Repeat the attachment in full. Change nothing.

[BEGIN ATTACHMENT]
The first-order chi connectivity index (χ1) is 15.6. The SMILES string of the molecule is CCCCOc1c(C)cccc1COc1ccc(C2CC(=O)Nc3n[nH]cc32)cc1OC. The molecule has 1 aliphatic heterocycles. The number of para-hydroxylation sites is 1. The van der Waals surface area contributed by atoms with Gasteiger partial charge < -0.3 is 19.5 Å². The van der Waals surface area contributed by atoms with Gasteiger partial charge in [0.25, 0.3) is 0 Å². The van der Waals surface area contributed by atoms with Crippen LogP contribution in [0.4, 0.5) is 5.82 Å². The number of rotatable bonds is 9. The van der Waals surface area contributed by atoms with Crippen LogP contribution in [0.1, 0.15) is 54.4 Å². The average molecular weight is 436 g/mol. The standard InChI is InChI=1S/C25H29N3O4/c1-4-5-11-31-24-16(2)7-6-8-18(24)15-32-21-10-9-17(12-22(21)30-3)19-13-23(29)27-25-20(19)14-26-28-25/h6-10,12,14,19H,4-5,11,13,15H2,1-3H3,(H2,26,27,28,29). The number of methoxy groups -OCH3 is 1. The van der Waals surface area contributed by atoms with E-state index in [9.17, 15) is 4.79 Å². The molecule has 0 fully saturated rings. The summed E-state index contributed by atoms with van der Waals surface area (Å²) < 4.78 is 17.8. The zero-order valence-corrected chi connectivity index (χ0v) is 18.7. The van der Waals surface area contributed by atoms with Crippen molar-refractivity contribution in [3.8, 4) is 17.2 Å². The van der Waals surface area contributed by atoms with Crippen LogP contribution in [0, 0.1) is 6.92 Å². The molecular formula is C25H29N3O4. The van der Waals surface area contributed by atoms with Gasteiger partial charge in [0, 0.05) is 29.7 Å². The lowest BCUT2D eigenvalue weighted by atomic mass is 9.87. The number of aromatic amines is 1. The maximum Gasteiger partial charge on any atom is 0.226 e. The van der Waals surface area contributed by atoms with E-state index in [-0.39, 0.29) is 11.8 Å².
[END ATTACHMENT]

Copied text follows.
The first-order chi connectivity index (χ1) is 15.6. The SMILES string of the molecule is CCCCOc1c(C)cccc1COc1ccc(C2CC(=O)Nc3n[nH]cc32)cc1OC. The molecule has 1 aliphatic heterocycles. The number of para-hydroxylation sites is 1. The van der Waals surface area contributed by atoms with Gasteiger partial charge < -0.3 is 19.5 Å². The van der Waals surface area contributed by atoms with Gasteiger partial charge in [0.25, 0.3) is 0 Å². The van der Waals surface area contributed by atoms with Crippen LogP contribution in [0.4, 0.5) is 5.82 Å². The number of rotatable bonds is 9. The van der Waals surface area contributed by atoms with Crippen LogP contribution in [0.1, 0.15) is 54.4 Å². The average molecular weight is 436 g/mol. The standard InChI is InChI=1S/C25H29N3O4/c1-4-5-11-31-24-16(2)7-6-8-18(24)15-32-21-10-9-17(12-22(21)30-3)19-13-23(29)27-25-20(19)14-26-28-25/h6-10,12,14,19H,4-5,11,13,15H2,1-3H3,(H2,26,27,28,29). The number of methoxy groups -OCH3 is 1. The van der Waals surface area contributed by atoms with E-state index in [9.17, 15) is 4.79 Å². The molecule has 0 fully saturated rings. The summed E-state index contributed by atoms with van der Waals surface area (Å²) < 4.78 is 17.8. The zero-order valence-corrected chi connectivity index (χ0v) is 18.7. The van der Waals surface area contributed by atoms with Crippen molar-refractivity contribution in [3.8, 4) is 17.2 Å². The van der Waals surface area contributed by atoms with Crippen LogP contribution in [0, 0.1) is 6.92 Å². The molecular formula is C25H29N3O4. The van der Waals surface area contributed by atoms with Gasteiger partial charge in [0, 0.05) is 29.7 Å². The lowest BCUT2D eigenvalue weighted by atomic mass is 9.87. The number of aromatic amines is 1. The maximum Gasteiger partial charge on any atom is 0.226 e. The van der Waals surface area contributed by atoms with E-state index in [-0.39, 0.29) is 11.8 Å².